Send to

Choose Destination
J Rheumatol. 2009 Jul;36(7):1449-59. doi: 10.3899/jrheum.081133. Epub 2009 May 15.

Prospective study of neuropsychiatric events in systemic lupus erythematosus.

Author information

Division of Rheumatology, Department of Medicine and Department of Pathology, Queen Elizabeth II Health Sciences Centre and Dalhousie University, Halifax, Nova Scotia B3H 4K4, Canada.



To prospectively examine neuropsychiatric (NP) events and their association with health related quality of life (HRQOL) over time in patients with systemic lupus erythematosus (SLE).


In an observational cohort study from a single academic center, NP events and their attribution were identified at enrollment and at annual assessments for up to 7 years. NP events were characterized using the American College of Rheumatology case definitions; other variables were global SLE disease activity and cumulative organ damage. The outcomes of NP events were recorded and self-report HRQOL was measured with the mental (MCS) and physical (PCS) component summary scores of the Medical Outcomes Study Short Form-36.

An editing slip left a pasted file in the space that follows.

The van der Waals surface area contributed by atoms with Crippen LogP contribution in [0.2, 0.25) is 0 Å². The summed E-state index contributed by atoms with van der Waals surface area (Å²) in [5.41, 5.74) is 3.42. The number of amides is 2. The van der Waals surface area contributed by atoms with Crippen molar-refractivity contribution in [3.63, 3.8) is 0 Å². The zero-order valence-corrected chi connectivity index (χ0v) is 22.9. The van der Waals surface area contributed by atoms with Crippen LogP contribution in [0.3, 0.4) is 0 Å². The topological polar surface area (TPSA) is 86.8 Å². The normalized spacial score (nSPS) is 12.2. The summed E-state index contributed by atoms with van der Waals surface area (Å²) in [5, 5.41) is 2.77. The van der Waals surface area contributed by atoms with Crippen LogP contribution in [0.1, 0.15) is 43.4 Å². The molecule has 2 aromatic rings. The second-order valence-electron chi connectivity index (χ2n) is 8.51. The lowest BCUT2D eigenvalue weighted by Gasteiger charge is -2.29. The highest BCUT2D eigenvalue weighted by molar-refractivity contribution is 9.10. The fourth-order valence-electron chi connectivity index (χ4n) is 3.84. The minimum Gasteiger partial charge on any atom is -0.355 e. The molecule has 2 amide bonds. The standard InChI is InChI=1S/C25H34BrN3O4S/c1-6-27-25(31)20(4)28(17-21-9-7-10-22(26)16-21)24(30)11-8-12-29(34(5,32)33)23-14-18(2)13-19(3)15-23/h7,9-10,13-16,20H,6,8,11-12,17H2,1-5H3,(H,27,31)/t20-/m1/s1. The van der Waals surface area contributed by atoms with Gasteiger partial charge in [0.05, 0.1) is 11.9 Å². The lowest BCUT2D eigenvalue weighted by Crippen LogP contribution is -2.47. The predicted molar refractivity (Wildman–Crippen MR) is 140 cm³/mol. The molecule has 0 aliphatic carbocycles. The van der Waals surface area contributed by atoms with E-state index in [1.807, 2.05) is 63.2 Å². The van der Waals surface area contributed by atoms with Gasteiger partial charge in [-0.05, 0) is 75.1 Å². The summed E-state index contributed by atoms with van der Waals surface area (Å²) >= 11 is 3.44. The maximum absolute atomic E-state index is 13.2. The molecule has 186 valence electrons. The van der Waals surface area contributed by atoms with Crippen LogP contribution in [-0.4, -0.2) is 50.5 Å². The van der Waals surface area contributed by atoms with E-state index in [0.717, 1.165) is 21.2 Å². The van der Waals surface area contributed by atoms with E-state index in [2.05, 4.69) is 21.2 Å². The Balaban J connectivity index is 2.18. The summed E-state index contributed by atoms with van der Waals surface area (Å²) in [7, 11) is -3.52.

There were 209 patients, 88% female and 92% Caucasian, with a mean (standard deviation) age of 43.7 (13.8) years. Followup was available in 175/209 (84%) patients. There were 299 NP events in 132/209 (63%) patients over a mean followup of 3.6 (2.5) years. Thirty-one percent of NP events in 54 patients were attributed to SLE. Multivariate analysis indicated lower MCS scores in patients with NP events compared to those without events (p < 0.001) regardless of attribution. The group means for PCS scores were significantly lower in patients with NP events (p < 0.001) regardless of attribution. There was no association between HRQOL and cumulative organ damage, nor between NP events and the progression of organ damage.


The association of lower HRQOL with NP events over time, which is independent of progression in cumulative organ damage, emphasizes the persistent negative effect of NP events in the lives of patients with SLE.

[Indexed for MEDLINE]

Supplemental Content

Full text links

Icon for HighWire
Loading ...
Support Center